The Words of the Fernando Family

Working For A Responsible Media

Oscar E. V. Fernando
March 30, 2007
Ambassador for Peace
Sri Lanka

Media, with its access to the vast realm of information technology, should take on a responsible role in expressing opinions in a fair, ethical and responsible manner; concise and compact versions of opinions expressed by journalists contribute to the formation of public opinion, since people are generally too busy for copious reading. Opinions so formed influence social, national and international decisions. Such is the importance of the media and journalists that the media has now been dubbed the Fourth Estate coming after the legislature, executive and the judiciary.

On researching various subjects, journalists express opinions; aren’t opinions only views held as probable? A mutual understanding of this concept by both readers and writers would immensely contribute to the well-being of society in defusing tense situations that often arise due to histories opined by contending factions.

The important role of the media in conflict situations has led to the establishment of various institutions to protect media personnel. The Press Complaints Commission (PCC) of the UK that arbitrates disputes between writers and aggrieved readers is one such institution: codes of conduct have been laid down by the PCC covering deficiencies in the law regarding the rights and duties of journalists and readers. The establishment of such independent institutions in as many countries as possible is a matter that deserves the close attention of the UPF.

Some journalists pursue only sensationalism in reporting; there is much more to journalism than mere sensation and outright news reporting: there should be an attempt to inculcate civic consciousness amongst people often plagued with divisive forces that inflame passions and cause estrangement in families, societies and nations. Journalists would do well to douse such passions with their expressive skills.

Research by journalists could become a springboard for dialogue in public forums to make way for peace and solidarity among people who could stem the tide of terrorism, warfare and hatred that has taken front stage in society today.

With the dizzying heights of advanced technology, media empires that are not properly managed and coordinated run the risk of manipulating and conditioning, rather than serving, society with irresponsible journalism; this can become a destructive weapon that fosters injustice and conflicts. Would that media barons give heed to exacting truthful and dispassionate reports from journalists, while keeping a strict eye on profit margins -- for their own survival even if not for the sake of humanity’s peaceful existence!

Conflicts experienced today are communicative conflicts more than factual problems. Communicative conflicts if neglected can lead to armed conflicts; this could be prevented by journalists using their skills of expression. Research available to journalists with advanced information technologies in the fields of economics, politics, culture, human rights and duties, including promotion of obligations towards others and safeguarding the dignity of persons and families, could help reconcile contending communities.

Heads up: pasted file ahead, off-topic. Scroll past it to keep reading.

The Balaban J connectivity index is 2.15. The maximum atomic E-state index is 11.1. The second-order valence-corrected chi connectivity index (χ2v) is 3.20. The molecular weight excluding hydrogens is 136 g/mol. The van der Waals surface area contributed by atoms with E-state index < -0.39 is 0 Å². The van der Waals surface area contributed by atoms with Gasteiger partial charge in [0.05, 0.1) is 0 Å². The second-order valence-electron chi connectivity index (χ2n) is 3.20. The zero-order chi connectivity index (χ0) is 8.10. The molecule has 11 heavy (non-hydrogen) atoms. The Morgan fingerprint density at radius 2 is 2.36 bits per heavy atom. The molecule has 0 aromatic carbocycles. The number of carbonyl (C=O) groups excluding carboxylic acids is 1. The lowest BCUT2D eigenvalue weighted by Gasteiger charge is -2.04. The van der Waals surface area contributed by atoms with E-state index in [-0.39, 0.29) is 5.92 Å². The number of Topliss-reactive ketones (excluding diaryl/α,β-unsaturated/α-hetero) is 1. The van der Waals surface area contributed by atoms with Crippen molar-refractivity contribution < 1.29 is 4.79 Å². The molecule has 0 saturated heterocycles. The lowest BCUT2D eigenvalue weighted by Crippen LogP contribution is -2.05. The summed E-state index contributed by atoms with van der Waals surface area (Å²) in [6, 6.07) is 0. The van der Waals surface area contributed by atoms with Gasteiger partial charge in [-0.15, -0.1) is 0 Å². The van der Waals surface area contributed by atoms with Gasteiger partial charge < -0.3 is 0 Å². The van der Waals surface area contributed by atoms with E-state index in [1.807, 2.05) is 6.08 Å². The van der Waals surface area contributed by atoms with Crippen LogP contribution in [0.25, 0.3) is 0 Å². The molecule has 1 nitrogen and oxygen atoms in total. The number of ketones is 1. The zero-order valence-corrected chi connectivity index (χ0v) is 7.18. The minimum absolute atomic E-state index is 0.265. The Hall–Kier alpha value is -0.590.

There is an obvious clash of civilizations due to religious and ethnic conflicts originating from dogmatically opined histories; could this not be a clash of ignorance where journalists could play an important role as communicators? Such contentious views within a country without genuine discussions facilitated by an independent monitor can only lead to warfare within nations.

Imminent clashes of civilizations are so prevalent in the world today that a well represented unit set up at the United Nations could serve as an independent summit-level third party to monitor such historical controversies so potent with terrorism. This could be a proposition made by the UPF to the United Nations.

Most people today loath public discussion on the subject of God and spirituality; that the mass media abhors this subject is a foregone conclusion. It would almost seem a satanic device to continue with the fashionable splash of materialism that the world is engulfed in -- a course of action that has done no good to the universe when observed in retrospect. Rev. Dr. Moon, a very successful business magnate of universal repute, through his lay projects such as the UPF, is taking the world by storm in discussing and propagating the subject of God and spirituality in open forums throughout the world.

It is well for media personnel to study the ethical tenets emphasized by the UPF so that these could be reflected in their writings with no inhibitions related to spirituality. The UPF speaks of God as the common Father of humankind: its projects encourage complete freedom for all participants in conferences and workshops to maintain their respective religious beliefs; what is expected is a dialogue to get to the core values of all religions in the joint pursuit of world peace. Such values are put to pragmatic use in doing service projects that are often commenced with the participants’ own religious rituals and inspirational messages.

This writer’s further views on this subject covering a workshop held in Sri Lanka with the participation of a Buddhist monk leading a group of Buddhists together with several other religionists, is reflected in a separate article entitled ‘Interracial Harmony through Service, Sports and Music’ that has been carried in the UPF publications and in the local press.

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